the fact that black residents in Harlem and elsewhere are not more
vocal about landmark issues. Many major sites where black cul-
ture became American history, such as the Apollo Theater and the
Cotton Club, weren't owned by blacks during the height of their
fame, he points out. "Ownership was usually somewhere else," he
says. "The history is, frankly, contradictory to our own. Our claim
to it is as squatters rights more than anything else."
T
he Landmarks Preservation Commission has made some
progress in recent years. Eighteen of the buildings in the
Harlem 25 were conferred landmark status. In Bedford-
Stuyvesant four landmarked 19th century houses mark
the location of the former free black community of Weeksville.
And the Flushing, Queens home of Lewis H. Latimer, who invent-
ed the filament that transformed Thomas Edison's expensive light
bulb prototype into a mass-market necessity, has also been so hon-
ored.
More recently, the commission agreed to extend the boundaries of
the Hamilton Heights historic district in Harlem. And nearby Sugar
Hill-former neighborhood of the city's black political and cultural
elite in the 1930s and 1940s, including Supreme Court Justice
Thurgood Marshall and author Ralph Ellison-is on the table this year.
But even this relatively modest designation has been marked
by controversy. The local community board wants to include parts
of the neighborhood that contain apartment buildings; commis-
sion officials only want to include a section featuring the neigh-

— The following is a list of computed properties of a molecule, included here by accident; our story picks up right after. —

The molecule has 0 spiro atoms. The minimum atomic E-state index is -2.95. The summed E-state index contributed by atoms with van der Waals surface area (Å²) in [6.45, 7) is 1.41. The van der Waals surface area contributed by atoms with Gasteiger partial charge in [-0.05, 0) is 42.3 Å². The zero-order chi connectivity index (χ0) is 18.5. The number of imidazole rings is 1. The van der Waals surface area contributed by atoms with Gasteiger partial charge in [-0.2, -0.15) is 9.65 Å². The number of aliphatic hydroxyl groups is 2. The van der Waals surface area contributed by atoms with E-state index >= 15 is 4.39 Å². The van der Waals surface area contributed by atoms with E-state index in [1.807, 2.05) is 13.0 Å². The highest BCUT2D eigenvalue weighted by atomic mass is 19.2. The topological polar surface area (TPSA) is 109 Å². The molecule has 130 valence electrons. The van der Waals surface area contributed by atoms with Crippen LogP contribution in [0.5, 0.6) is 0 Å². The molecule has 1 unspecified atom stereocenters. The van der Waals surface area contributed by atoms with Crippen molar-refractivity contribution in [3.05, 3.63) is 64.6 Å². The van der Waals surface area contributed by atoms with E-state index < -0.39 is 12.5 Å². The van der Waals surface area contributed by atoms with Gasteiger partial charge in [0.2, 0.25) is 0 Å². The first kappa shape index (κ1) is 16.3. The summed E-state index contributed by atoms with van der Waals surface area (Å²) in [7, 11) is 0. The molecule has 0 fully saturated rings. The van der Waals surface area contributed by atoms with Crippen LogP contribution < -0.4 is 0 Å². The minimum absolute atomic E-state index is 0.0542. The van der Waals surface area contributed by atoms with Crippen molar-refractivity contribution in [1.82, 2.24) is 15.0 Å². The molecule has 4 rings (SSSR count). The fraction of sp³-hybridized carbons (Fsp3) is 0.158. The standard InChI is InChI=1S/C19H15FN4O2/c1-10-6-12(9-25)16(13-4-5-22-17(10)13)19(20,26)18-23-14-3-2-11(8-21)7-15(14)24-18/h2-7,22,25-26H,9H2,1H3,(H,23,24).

borhood's attractive townhouses.
Including all of Sugar Hill-some 450 buildings-in the his-
toric district doesn't seem like such a tall order. Last year, 600
homes in Douglaston, Queens-a well-off community of English
cottages and Colonial, Tudor and Mediterranean Revival hous-
es-was designated. The Upper West Side has more than 2,000
buildings in its district and the Village, the city's largest district,
has 2,300.
But Sugar Hill's landmarking may ultimately come down to
the community's will and its capacity to prove its case through
careful research. Given that the commission's staff has been whit-
tled down from 80 people in Beckelrnan's era to about 50 today,
the advocates know that they have to do what preservation advo-
cates in richer communities routinely do-find locals to help out.
West Harlem Community Preservation Organization is reaching
out to building owners and looking for money to hire a consultant.
Showing this kind of community commitment is the best way
to compel the city to recognize the importance of overlooked
buildings, Commissioner Moore says. "It's a matter getting these
black sites, of locating them."
And that's just what Adams plans to do as he roams the city sug-
gesting site after site for the commission to consider-undeterred
by the stream of form-letter rejections he receives in return.
"What landmarking is about is who was here before and
who was important," he says. "If black people acknowledge
their history and take pride in it, then it can only brighten the
future."
CITY LIMITS
t
Leroy and Kenneth Morrison
of Lemor Realty surveying
construction at W. 140th St.
CALL: CHASE REAL ESTATE
LENDING UNIT 212-622-3741
Building like father, like son.
Leroy and Kenneth Morrison are a father and son team that is work-
ing with Chase's Community Development Group to make a differ-
ence in the community home.

x:m
The Morrisons are part of New York City's Neighborhood
Entrepreneur Program. Working closely with the city and the New
York City Housing Partnership, Chase helped create this program,
which is designed to transfer ownership of clusters of city-owned
vacant and occupied buildings to experienced neighborhood-based
property managers/owners.
It all boils down to desire and commitment. The Morrisons' desire to
do the tough things it takes to be responsible contractors and build-
ing managers. The Chase Bank's commitment to have a
long-term relationship with peOple who invest in themselves and their